In China, Japan and other countries heavily effected by school closures, the big issue has been educator shortages. Teachers and tutors have been forced into self-isolation in order to protect the student body, meaning they can’t hold classes. So how do you stockpile teaching time?
In other countries, online tutors have “sold out” long before school closures were announced. They’ve faced a massive shortage in online tutoring places. With “shop front” tutoring companies also affected by closures, parents faced with teaching the quadratic equation to their fifteen-year-olds (*hold me*) looked to the online teaching world for help, only to find they were sold out.
As part of the education industry and providers to Australia’s elite schools, we’ve already made expansion of our online tutoring capabilities a top priority. Our existing students will be our first priority and we’ll always guarantee their needs are met.
Learn more about mindset-based academia
Reserve Online Tutorials Now
Set your computers up now for effective homeschooling
It’s time to get the kids’ laptops backed up and in good working order. Clean out unnecessary apps, update their operating systems/virus software, do a disc clean up (and where necessary defragment), and give it a good clean. If your children are using desktop computers, this includes taking off the cover and removing excessive dust (take necessary safety precautions before doing this). Make sure there is sufficient space on the hard drive for any new materials provided by the Department of Education or your school.
Now is also a good time to teach younger kids about keeping their computer organised, using a specific folder, ordered by subject, for school work. Teens already know how to use their computers better than you do… but kids under ten may need some help to learn the basics.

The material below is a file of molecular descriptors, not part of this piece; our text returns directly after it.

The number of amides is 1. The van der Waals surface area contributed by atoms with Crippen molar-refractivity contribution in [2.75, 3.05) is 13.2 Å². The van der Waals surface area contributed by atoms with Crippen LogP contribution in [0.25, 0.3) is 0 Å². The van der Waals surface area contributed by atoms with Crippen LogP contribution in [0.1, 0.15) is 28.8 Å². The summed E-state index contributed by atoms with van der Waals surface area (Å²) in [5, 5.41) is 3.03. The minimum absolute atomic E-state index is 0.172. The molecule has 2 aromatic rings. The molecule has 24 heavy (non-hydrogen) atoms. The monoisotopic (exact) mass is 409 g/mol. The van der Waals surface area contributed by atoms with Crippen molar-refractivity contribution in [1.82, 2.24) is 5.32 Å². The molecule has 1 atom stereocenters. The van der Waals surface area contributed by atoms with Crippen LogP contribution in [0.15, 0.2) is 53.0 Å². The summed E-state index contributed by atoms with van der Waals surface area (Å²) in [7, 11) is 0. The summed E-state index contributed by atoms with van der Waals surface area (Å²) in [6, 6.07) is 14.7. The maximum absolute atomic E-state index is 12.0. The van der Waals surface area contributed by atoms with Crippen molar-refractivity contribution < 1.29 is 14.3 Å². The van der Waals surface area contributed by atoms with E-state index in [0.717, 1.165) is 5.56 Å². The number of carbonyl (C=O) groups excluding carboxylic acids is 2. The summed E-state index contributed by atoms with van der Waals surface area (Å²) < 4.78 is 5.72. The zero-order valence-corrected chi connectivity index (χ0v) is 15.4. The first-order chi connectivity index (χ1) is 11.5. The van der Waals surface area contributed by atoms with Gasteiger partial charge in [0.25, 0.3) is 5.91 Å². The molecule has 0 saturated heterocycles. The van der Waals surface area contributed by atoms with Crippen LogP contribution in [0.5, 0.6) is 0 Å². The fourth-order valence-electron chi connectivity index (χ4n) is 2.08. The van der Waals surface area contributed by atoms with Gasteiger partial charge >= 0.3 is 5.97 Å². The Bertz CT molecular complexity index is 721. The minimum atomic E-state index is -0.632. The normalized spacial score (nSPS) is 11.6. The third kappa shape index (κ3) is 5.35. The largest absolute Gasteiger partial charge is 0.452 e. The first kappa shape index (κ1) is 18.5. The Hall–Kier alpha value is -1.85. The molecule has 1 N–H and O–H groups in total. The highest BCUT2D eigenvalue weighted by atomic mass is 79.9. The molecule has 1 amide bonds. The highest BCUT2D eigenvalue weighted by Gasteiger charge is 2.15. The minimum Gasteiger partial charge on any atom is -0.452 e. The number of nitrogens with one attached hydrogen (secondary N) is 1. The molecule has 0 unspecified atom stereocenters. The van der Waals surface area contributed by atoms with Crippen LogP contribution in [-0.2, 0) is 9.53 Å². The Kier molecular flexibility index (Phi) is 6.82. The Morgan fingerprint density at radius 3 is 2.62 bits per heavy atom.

What to consider when planning for online homeschooling:
- Is there a power point for long use of laptops?
- Do you have a microphone and volume-limited headphones for your child’s laptop?
- Will your child’s laptop need any extra hardware? If your child uses a desktop, will you need to purchase a cheap and cheerful camera?
- Is the WIFI signal stable or do you need to relocate your router?
- Is your WIFI plan sufficient for a sudden increase in usage, including video conferencing?
- Does your NBN connection slow significantly in peak times? How will that affect your child’s ability to study when the rest of the neighbourhood is also receiving online lessons?
- Do you have all your child’s school logins and passwords? Will they need any special software to study at home?
- Can you access the school’s online learning aids at home? If your school uses Maths Online or other resources, do you have it all set up at home too?
- If your children are younger and use your online credentials (or even phone hot-spotting for data), will they need their own during this time? How will you cope without your phone for hours on end?
- Learn to use Do Not Disturb Mode (Mac) and Focus Assistant (Windows 10) to help minimise the number of distractions during working periods. Note: They’re very easy to use – just a few clicks – but permanently making changes to Windows 10 Focus Assistant hours requires registry editing, which is not recommended for novices!
- Does your child need their own Zoom or Skype account?
- If your tutor will be delivering their services online, what will your child need?
Preparing your homeschooling space
A good workspace has plenty of room, plenty of natural light, and is clear of clutter and distractions. For most families, there’s already a space where the kids sit to do homework but consider how suited it is for longer term study. Is their study area free of distractions during the day? What suits in the evening may be less suitable by day. Will you have multiple kids doing online study at the same time? How will you minimise sibling distraction?
Consider talking to other parents about planning online gaming downtime and social media “do not disturbs”. Even if the other parents don’t get on-board with structured homeschooling, they can at least tell their children not to send constant distractions to yours!
When will schools in Queensland close?
At this stage, if, when, and for how long Queensland schools will close is still up for speculation. Like all parents across Queensland, we’re hoping that COVID-19 passes without much drama and there’s no need for school closures at all. As responsible members of the education industry, we’re also taking a proactive approach to planning and preparing at this difficult time. Unfortunately, due to high demand, we cannot guarantee online tutoring placements for all enquiries. We will be forced prioritise existing students first.